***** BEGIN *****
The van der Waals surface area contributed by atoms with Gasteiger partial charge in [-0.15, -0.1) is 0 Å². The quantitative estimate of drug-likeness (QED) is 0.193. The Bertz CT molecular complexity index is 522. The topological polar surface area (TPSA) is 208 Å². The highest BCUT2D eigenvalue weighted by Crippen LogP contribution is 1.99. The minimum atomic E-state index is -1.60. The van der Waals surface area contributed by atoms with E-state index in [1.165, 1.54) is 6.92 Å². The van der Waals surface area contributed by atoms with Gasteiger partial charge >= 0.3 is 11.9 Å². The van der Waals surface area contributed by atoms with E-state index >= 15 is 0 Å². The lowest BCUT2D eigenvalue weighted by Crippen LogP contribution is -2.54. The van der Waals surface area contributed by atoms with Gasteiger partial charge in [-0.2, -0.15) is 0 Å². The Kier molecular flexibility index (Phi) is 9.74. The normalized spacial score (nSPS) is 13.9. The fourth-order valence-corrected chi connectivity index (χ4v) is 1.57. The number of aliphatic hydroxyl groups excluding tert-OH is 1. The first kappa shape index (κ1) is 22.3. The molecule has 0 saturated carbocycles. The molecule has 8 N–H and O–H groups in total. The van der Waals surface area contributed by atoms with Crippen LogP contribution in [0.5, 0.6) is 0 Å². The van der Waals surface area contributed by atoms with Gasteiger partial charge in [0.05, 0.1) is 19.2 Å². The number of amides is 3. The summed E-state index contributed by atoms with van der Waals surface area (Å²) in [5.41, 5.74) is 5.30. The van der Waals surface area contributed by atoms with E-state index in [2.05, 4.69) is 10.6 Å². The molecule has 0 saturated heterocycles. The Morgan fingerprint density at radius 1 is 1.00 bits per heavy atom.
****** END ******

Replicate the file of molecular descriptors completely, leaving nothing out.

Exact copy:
The van der Waals surface area contributed by atoms with Gasteiger partial charge in [-0.15, -0.1) is 0 Å². The quantitative estimate of drug-likeness (QED) is 0.193. The Bertz CT molecular complexity index is 522. The topological polar surface area (TPSA) is 208 Å². The highest BCUT2D eigenvalue weighted by Crippen LogP contribution is 1.99. The minimum atomic E-state index is -1.60. The van der Waals surface area contributed by atoms with E-state index in [1.165, 1.54) is 6.92 Å². The van der Waals surface area contributed by atoms with Gasteiger partial charge >= 0.3 is 11.9 Å². The van der Waals surface area contributed by atoms with E-state index >= 15 is 0 Å². The lowest BCUT2D eigenvalue weighted by Crippen LogP contribution is -2.54. The van der Waals surface area contributed by atoms with Gasteiger partial charge in [-0.2, -0.15) is 0 Å². The Kier molecular flexibility index (Phi) is 9.74. The normalized spacial score (nSPS) is 13.9. The fourth-order valence-corrected chi connectivity index (χ4v) is 1.57. The number of aliphatic hydroxyl groups excluding tert-OH is 1. The first kappa shape index (κ1) is 22.3. The molecule has 0 saturated carbocycles. The molecule has 8 N–H and O–H groups in total. The van der Waals surface area contributed by atoms with Crippen LogP contribution in [0.5, 0.6) is 0 Å². The van der Waals surface area contributed by atoms with Gasteiger partial charge in [0.05, 0.1) is 19.2 Å². The number of amides is 3. The summed E-state index contributed by atoms with van der Waals surface area (Å²) in [5.41, 5.74) is 5.30. The van der Waals surface area contributed by atoms with E-state index in [2.05, 4.69) is 10.6 Å². The molecule has 0 saturated heterocycles. The Morgan fingerprint density at radius 1 is 1.00 bits per heavy atom.